The Ghost in the Martini

By Anthony Hecht 1923–2004 Anthony Hecht
Over the rim of the glass   
Containing a good martini with a twist   
I eye her bosom and consider a pass,
               Certain we’d not be missed

               In the general hubbub.
Her lips, which I forgot to say, are superb,   
Never stop babbling once (Aye, there’s the rub)   
               But who would want to curb

               Such delicious, artful flattery?
It seems she adores my work, the distinguished grey
Of my hair. I muse on the salt and battery   
               Of the sexual clinch, and say

               Something terse and gruff
About the marked disparity in our ages.
She looks like twenty-three, though eager enough.   
               As for the famous wages

               Of sin, she can’t have attained
Even to union scale, though you never can tell.   
Her waist is slender and suggestively chained,   
               And things are going well.

               The martini does its job,
God bless it, seeping down to the dark old id.   
(“Is there no cradle, Sir, you would not rob?”   
               Says ego, but the lid

               Is off. The word is Strike
While the iron’s hot.) And now, ingenuous and gay,
She is asking me about what I was like
               At twenty. (Twenty, eh?)

               You wouldn’t have liked me then,   
I answer, looking carefully into her eyes.
I was shy, withdrawn, awkward, one of those men
               That girls seemed to despise,

               Moody and self-obsessed,
Unhappy, defiant, with guilty dreams galore,   
Full of ill-natured pride, an unconfessed   
               Snob and a thorough bore.

               Her smile is meant to convey
How changed or modest I am, I can’t tell which,   
When I suddenly hear someone close to me say,   
               “You lousy son-of-a-bitch!”

               A young man’s voice, by the sound,   
Coming, it seems, from the twist in the martini.   
“You arrogant, elderly letch, you broken-down
               Brother of Apeneck Sweeney!

               Thought I was buried for good
Under six thick feet of mindless self-regard?   
Dance on my grave, would you, you galliard stud,   
               Silenus in leotard?

               Well, summon me you did,
And I come unwillingly, like Samuel’s ghost.   
‘All things shall be revealed that have been hid.’
               There’s something for you to toast!

               You only got where you are
By standing upon my ectoplasmic shoulders,   
And wherever that is may not be so high or far   
               In the eyes of some beholders.

               Take, for example, me.
I have sat alone in the dark, accomplishing little,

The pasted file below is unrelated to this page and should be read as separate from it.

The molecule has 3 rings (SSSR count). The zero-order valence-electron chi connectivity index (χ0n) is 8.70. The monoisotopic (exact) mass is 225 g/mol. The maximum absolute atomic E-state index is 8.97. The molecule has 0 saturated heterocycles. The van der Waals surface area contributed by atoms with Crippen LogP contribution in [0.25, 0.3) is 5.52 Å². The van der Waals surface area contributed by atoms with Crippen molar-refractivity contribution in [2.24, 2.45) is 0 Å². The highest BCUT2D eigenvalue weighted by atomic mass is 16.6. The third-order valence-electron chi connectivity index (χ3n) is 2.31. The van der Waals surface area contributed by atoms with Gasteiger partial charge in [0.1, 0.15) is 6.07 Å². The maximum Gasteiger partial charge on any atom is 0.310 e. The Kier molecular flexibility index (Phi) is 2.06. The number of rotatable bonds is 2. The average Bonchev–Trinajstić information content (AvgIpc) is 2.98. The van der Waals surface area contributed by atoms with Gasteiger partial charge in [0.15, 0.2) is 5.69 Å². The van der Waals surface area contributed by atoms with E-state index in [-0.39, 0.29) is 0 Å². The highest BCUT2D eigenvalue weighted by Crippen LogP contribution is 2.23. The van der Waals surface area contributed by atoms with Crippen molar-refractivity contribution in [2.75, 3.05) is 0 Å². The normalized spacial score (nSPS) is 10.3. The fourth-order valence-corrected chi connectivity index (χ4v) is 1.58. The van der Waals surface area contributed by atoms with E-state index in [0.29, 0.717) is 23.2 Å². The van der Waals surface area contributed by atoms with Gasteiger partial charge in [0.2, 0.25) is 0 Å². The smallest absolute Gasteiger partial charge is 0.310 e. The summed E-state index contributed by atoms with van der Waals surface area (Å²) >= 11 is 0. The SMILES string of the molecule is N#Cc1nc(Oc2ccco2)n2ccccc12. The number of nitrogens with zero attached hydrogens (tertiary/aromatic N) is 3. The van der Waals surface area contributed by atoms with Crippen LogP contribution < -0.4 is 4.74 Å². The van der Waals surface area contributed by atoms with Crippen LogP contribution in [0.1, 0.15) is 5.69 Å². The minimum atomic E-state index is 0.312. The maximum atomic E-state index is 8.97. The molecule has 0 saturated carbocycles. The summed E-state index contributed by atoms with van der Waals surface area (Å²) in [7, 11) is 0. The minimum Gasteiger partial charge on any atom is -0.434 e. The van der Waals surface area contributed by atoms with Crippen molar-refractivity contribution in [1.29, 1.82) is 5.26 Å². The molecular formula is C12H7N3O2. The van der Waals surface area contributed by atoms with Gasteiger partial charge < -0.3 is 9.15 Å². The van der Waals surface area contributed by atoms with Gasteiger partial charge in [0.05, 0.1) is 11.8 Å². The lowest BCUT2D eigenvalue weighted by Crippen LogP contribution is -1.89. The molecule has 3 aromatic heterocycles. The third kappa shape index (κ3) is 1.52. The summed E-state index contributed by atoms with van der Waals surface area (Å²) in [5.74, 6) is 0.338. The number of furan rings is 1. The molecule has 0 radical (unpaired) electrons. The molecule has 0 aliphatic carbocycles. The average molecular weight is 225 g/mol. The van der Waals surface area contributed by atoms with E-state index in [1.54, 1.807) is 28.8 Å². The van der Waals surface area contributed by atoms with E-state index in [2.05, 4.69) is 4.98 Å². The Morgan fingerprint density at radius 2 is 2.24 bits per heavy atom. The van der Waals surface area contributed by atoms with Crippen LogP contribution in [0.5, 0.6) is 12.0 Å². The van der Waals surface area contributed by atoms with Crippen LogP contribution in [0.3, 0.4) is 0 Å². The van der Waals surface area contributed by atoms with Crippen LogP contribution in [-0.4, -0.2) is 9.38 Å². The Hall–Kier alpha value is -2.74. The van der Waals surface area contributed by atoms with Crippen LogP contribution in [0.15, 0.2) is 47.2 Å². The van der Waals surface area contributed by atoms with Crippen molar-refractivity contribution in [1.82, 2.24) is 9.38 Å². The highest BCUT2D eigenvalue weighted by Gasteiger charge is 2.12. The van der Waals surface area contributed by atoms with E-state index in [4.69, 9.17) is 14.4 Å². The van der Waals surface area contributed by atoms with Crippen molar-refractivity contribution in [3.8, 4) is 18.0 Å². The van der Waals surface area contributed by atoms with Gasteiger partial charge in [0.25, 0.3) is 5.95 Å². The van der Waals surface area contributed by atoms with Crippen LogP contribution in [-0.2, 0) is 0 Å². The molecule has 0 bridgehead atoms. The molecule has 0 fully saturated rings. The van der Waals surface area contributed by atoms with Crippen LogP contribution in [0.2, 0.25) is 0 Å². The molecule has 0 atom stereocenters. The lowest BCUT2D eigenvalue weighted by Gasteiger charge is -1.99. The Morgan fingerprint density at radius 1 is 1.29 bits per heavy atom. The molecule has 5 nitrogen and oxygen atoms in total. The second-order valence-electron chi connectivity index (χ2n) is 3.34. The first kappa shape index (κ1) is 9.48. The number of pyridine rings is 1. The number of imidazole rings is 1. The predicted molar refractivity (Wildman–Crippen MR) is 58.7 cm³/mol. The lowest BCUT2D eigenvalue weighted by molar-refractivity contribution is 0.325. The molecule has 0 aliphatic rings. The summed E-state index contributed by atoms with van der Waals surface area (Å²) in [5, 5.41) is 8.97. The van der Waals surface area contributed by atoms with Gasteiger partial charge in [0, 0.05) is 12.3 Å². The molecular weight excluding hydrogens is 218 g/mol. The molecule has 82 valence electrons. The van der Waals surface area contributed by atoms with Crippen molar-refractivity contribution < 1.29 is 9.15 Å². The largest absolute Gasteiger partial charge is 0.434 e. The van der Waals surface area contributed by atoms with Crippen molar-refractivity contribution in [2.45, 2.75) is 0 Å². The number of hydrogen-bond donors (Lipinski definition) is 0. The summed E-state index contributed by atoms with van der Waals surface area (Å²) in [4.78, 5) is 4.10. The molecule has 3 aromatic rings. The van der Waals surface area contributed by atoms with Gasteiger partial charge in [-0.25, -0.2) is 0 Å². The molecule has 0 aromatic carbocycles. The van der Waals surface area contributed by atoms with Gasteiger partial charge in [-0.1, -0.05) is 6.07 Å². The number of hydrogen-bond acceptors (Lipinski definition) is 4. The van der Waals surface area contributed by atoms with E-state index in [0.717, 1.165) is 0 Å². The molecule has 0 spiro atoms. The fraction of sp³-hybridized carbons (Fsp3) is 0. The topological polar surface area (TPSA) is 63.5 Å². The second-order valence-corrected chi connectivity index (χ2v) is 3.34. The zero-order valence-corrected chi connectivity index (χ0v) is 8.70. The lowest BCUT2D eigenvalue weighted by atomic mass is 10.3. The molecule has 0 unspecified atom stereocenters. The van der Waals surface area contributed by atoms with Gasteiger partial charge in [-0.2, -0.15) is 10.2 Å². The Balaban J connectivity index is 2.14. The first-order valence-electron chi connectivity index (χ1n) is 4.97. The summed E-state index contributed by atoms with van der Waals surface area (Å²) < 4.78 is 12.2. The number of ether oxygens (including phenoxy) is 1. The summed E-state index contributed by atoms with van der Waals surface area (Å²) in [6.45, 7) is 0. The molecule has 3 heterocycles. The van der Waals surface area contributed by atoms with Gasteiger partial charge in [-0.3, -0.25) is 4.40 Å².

And worth no more to myself, in pride and fee,   
               Than a cup of luke-warm spittle.

               But honest about it, withal . . .”   
(“Withal,” forsooth!) “Please not to interrupt.   
And the lovelies went by, ‘the long and the short and the tall,’
               Hankered for, but untupped.

               Bloody monastic it was.
A neurotic mixture of self-denial and fear;   
The verse halting, the cataleptic pause,   
               No sensible pain, no tear,

               But an interior drip
As from an ulcer, where, in the humid deep   
Center of myself, I would scratch and grip   
               The wet walls of the keep,

               Or lie on my back and smell
From the corners the sharp, ammoniac, urine stink.
‘No light, but rather darkness visible.’
               And plenty of time to think.

               In that thick, fetid air
I talked to myself in giddy recitative:
‘I have been studying how I may compare   
               This prison where I live

               Unto the world . . .’ I learned   
Little, and was awarded no degrees.   
Yet all that sunken hideousness earned
               Your negligence and ease.

               Nor was it wholly sick,
Having procured you a certain modest fame;   
A devotion, rather, a grim device to stick   
               To something I could not name.”

               Meanwhile, she babbles on
About men, or whatever, and the juniper juice   
Shuts up at last, having sung, I trust, like a swan.   
               Still given to self-abuse!

               Better get out of here;
If he opens his trap again it could get much worse.   
I touch her elbow, and, leaning toward her ear,   
               Tell her to find her purse.

Anthony Hecht, “The Ghost in the Martini” from Collected Earlier Poems. Copyright © 1990 by Anthony Hecht. Used by permission of Alfred A. Knopf, a division of Random House, Inc.

Source: Collected Earlier Poems (Alfred A. Knopf, 1990)

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Poet Anthony Hecht 1923–2004

Subjects Growing Old, Activities, Love, Living, Midlife, Relationships, Eating & Drinking, Desire, Realistic & Complicated

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 Anthony  Hecht

Biography

One of the leading voices of his generation, Anthony Hecht’s poetry is known for its masterful use of traditional forms and linguistic control. Extraordinarily erudite, Hecht’s verse often features allusions to French literature, Greek myth and tragedy, and English poets and poetry stretching from Wallace Stevens to John Donne. Hecht, who died in 2004, was often described as a “traditionalist.” George P. Elliott contended in the . . .

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SUBJECT Growing Old, Activities, Love, Living, Midlife, Relationships, Eating & Drinking, Desire, Realistic & Complicated

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Originally appeared in Poetry magazine.

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